Temple on the way to Gorson. Image Courtesy: Pooja Bhula
With the arrival of April and May, birds start exploring the higher regions, previously laden with snow. Above Auli, one can spot the Himalayan Monal and little below towards Sunil village (just a walking distance away) there`s a dense forest line where you can see doves, golden eagles, mountain hawk eagles, spotted nut crackers, sun birds, bablars, tits, magpies, black headed jays, wood peckers and Himalayan vultures.
Image Courtesy: Pooja Bhula
If you're in a mood to sit back and relax, Auli is best between the end of June and beginning of October, when the rain Gods shower their blessings. The snow which begins settling on mountain peaks is a glittering contrast to the flourescent green surroundings you. The picture outside your window will look different not only everyday, but also at different times during the day, as the clouds decide to hide, reveal and tease.
Head to the nearby town of Joshimath to pluck ripe apples from orchards (only possible in August and September), or if you've set your mind action and exploration, then it's the ideal time for a trek to the much coveted Valley of Flowers which is not far. It is the only time to see certain types of flowers typical of the region and enjoy whiffs of petrichor lent by the Himalayan moss. The woody, moist and dark feel created by the moss is a good base for the growth of orchids, creepers and ivy. In this period, the blossoming flowers also attract migratory birds from within and outside the country.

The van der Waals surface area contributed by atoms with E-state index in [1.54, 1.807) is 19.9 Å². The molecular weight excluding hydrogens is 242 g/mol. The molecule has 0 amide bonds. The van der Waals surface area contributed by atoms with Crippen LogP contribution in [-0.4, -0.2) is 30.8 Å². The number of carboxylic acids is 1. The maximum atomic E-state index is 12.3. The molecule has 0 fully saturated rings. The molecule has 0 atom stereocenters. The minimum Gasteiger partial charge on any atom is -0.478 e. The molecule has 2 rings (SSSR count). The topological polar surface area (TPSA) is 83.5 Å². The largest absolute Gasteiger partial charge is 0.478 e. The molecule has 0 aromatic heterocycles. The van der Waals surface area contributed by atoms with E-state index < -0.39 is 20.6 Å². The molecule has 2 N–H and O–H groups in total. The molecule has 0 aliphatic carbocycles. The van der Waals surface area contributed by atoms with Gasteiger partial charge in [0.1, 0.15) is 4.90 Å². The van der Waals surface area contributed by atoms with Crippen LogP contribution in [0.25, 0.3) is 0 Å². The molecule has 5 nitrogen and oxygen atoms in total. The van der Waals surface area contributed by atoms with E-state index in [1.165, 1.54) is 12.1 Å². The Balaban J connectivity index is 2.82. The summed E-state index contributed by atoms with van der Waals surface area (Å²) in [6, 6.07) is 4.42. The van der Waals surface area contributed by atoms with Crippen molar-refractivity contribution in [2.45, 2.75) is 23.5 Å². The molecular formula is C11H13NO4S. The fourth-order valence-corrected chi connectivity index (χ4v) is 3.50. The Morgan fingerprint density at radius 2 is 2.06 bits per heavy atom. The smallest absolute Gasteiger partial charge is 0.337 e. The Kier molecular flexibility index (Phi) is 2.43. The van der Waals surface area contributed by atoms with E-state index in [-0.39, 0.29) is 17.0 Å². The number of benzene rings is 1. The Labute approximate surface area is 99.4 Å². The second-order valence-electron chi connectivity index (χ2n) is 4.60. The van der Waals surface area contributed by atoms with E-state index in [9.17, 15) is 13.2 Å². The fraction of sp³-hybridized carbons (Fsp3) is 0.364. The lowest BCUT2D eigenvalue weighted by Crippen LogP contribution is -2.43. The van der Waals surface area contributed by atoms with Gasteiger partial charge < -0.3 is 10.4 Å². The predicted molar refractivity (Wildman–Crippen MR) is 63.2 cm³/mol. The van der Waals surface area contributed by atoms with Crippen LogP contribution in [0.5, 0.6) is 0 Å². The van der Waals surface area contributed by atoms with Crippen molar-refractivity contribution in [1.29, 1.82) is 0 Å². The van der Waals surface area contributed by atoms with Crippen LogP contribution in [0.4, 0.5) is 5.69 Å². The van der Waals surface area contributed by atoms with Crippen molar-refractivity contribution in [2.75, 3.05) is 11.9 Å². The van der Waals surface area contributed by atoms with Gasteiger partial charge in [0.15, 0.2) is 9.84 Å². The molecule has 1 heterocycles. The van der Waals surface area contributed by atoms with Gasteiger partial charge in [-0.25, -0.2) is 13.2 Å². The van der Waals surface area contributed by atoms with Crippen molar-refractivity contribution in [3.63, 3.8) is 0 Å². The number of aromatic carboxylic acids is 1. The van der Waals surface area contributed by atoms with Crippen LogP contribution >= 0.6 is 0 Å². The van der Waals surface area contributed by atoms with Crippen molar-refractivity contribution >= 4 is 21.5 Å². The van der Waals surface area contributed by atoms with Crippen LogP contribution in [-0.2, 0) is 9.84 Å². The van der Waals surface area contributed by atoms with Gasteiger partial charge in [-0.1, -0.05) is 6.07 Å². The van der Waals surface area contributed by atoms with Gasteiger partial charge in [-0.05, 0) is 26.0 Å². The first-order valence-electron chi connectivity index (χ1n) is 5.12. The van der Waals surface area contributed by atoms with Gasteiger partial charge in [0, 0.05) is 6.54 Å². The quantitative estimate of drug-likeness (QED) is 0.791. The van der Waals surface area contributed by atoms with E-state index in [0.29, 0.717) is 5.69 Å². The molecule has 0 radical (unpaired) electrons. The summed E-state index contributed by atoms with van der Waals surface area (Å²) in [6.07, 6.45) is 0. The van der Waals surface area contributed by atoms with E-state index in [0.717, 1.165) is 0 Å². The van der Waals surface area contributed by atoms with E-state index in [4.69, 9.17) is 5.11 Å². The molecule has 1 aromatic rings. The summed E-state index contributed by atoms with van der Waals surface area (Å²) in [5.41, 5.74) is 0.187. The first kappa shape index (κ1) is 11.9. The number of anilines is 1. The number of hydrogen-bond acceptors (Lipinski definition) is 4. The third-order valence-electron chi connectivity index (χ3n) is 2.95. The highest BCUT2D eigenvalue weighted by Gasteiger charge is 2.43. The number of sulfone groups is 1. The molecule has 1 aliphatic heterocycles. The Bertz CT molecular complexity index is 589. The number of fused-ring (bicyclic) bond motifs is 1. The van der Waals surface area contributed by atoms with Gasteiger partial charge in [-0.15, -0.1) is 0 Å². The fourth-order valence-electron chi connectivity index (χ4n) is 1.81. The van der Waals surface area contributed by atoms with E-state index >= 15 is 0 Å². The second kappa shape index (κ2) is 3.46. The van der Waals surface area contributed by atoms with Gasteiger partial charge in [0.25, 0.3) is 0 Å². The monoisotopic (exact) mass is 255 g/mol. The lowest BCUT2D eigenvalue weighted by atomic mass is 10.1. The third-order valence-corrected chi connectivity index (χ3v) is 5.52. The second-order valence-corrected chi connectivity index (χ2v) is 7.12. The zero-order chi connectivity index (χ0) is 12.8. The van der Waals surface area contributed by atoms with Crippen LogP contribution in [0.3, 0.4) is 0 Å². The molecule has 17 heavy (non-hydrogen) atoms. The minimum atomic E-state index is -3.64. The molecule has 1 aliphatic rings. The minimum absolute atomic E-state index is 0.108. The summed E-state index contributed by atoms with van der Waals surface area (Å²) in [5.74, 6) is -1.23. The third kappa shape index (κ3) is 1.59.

Skiing- Image Courtesy: Kiran Chaturvedi
Autumn and Winter
Although autumn announces itself by end of October or November, and winter in December, thick layers of snow accumulate only by January. Harvested in Autumn, black finger millet, locally called mandua, is used to prepare rotis that are rich in protein and give the body the much needed heat in the cold months. Brown and white are the colours of winter, it's the time to roll in ice, make your snow man, throw snowballs at each other and obviously go skiing! You can carry your own skiing equipment or rent it from your hotel with an accompanying guide. It may not be anything fancy, but you will definitely have fun. Courses are also offered ranging from four to ten days. During winters, the Badrinath idol (of Badrinath Temple, one of the four important pilgrimages of Hindus) is shifted to a temple in Joshimath, just a few kilometers away.
Where to stay?
Garhwal Mandal Vikas Nigam (GMVN) Ski Resort and its newly opened Eco Lodges
Devi Darshan Lodge
Cliff Top Hotel
Royal Village Cottages
(Will mention costs and a few useful details in a line or two for each)
Where to go for local food?
There are only four ways to do it, request the locals or a nearby dhaba (one of them belongs to Mr. Bhandari), find out whether your hotel can arrange an authentic garhwali meal for you. If not, request Mr. Bisht of GMVN's Skiing Resort or Mr. Sunil of Devi Darshan Lodge, a philosopher by education and hotel owner by profession, and place an order in advance. A very eager host is Kiran Chaturvedi of Birdsong and Beyond, near Karnaprayag, quite a distance from Auli, but could come on your way to or from this place of eternal pleasure.